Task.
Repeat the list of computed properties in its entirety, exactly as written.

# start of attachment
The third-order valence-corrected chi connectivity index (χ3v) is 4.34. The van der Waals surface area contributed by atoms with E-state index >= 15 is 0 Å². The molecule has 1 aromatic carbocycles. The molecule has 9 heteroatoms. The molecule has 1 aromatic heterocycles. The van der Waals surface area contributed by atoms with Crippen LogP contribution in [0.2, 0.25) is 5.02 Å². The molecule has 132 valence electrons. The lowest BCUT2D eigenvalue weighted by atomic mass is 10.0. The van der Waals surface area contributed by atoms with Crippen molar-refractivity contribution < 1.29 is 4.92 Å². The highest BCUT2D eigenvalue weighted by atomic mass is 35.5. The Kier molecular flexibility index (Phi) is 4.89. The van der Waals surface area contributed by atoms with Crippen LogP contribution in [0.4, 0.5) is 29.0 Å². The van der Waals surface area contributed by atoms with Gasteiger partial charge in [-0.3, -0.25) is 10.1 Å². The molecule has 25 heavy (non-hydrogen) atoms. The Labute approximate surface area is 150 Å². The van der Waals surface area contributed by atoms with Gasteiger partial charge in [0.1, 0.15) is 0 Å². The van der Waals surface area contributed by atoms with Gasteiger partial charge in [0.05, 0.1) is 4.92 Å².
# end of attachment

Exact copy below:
The third-order valence-corrected chi connectivity index (χ3v) is 4.34. The van der Waals surface area contributed by atoms with E-state index >= 15 is 0 Å². The molecule has 1 aromatic carbocycles. The molecule has 9 heteroatoms. The molecule has 1 aromatic heterocycles. The van der Waals surface area contributed by atoms with Crippen LogP contribution in [0.2, 0.25) is 5.02 Å². The molecule has 132 valence electrons. The lowest BCUT2D eigenvalue weighted by atomic mass is 10.0. The van der Waals surface area contributed by atoms with Crippen molar-refractivity contribution < 1.29 is 4.92 Å². The highest BCUT2D eigenvalue weighted by atomic mass is 35.5. The Kier molecular flexibility index (Phi) is 4.89. The van der Waals surface area contributed by atoms with Crippen LogP contribution in [0.4, 0.5) is 29.0 Å². The van der Waals surface area contributed by atoms with Gasteiger partial charge in [-0.3, -0.25) is 10.1 Å². The molecule has 25 heavy (non-hydrogen) atoms. The Labute approximate surface area is 150 Å². The van der Waals surface area contributed by atoms with Gasteiger partial charge in [0.1, 0.15) is 0 Å². The van der Waals surface area contributed by atoms with Gasteiger partial charge in [0.05, 0.1) is 4.92 Å².